One of the questions that often arises out of the opening of Genesis is this:
Where was the Garden of Eden?
This is not a bad question, but is unanswerable on a modern globe. Why?
We lack some key pieces of information. There are 4 rivers mentioned in Genesis 2:10-14. These are The Pishon, the Gihon, the Tigris, and the Euphrates. Some have looked for an area that is bordered by four rivers, given that we have a modern Tigris and a modern Euphrates River.
There are a couple of issues here. The first is that the Pishon and the Gihon have not been accurately identified with modern rivers. The Gihon is said to flow around the land of Cush, but there are several ancient areas with similar-sounding names to Cush. Likewise, the land of Havilah is not clear.
The other issue is that many people seek a place bordered by these rivers, but the text does not demand bordered. In fact, the text states that there was one river flowing out of Eden, watering the garden, then dividing into four rivers. So, these rivers are down stream.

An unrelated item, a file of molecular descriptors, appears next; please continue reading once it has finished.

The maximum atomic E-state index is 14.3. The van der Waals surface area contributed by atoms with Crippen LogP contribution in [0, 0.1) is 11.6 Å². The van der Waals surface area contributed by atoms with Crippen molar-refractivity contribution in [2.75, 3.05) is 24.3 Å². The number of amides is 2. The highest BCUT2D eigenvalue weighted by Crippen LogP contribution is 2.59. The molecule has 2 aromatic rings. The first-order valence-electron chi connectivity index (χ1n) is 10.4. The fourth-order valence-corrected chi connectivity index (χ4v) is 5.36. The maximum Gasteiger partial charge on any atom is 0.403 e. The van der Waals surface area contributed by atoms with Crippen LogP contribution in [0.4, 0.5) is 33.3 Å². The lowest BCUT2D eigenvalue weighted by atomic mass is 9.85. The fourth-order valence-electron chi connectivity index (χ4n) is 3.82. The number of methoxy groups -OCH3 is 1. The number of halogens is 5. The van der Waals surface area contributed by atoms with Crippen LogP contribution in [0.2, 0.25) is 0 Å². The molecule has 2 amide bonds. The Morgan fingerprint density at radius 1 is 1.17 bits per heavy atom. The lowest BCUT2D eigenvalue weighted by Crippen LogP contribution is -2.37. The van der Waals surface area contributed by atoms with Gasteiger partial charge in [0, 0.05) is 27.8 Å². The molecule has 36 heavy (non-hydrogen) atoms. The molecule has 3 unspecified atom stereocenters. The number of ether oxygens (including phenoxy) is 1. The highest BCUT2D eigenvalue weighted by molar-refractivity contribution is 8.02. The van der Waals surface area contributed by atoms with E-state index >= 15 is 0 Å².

The difficulty compounds, though, when you consider the further statements of Genesis. Once you throw in a world-wide flood in Genesis 6 it gets very hard to nail this down. When you recognize that even modern people name new places after old places, then you see why there might be many names that get repeated.
Don’t believe that we name new places after old places? Why do I live near Stuttgart, Arkansas, which is near Czech, England, not far from Palestine? We’ve done it and it will probably happen again and again.
The other thing to draw from this chapter is a refocus on the purpose of marriage and the permanence of marriage. The idea was and should remain that marriage is union of a man and a woman for life and for the purpose of fulfilling God’s calling on their lives. Marriage is a good thing when done right. We Christians would do well to remember and teach that.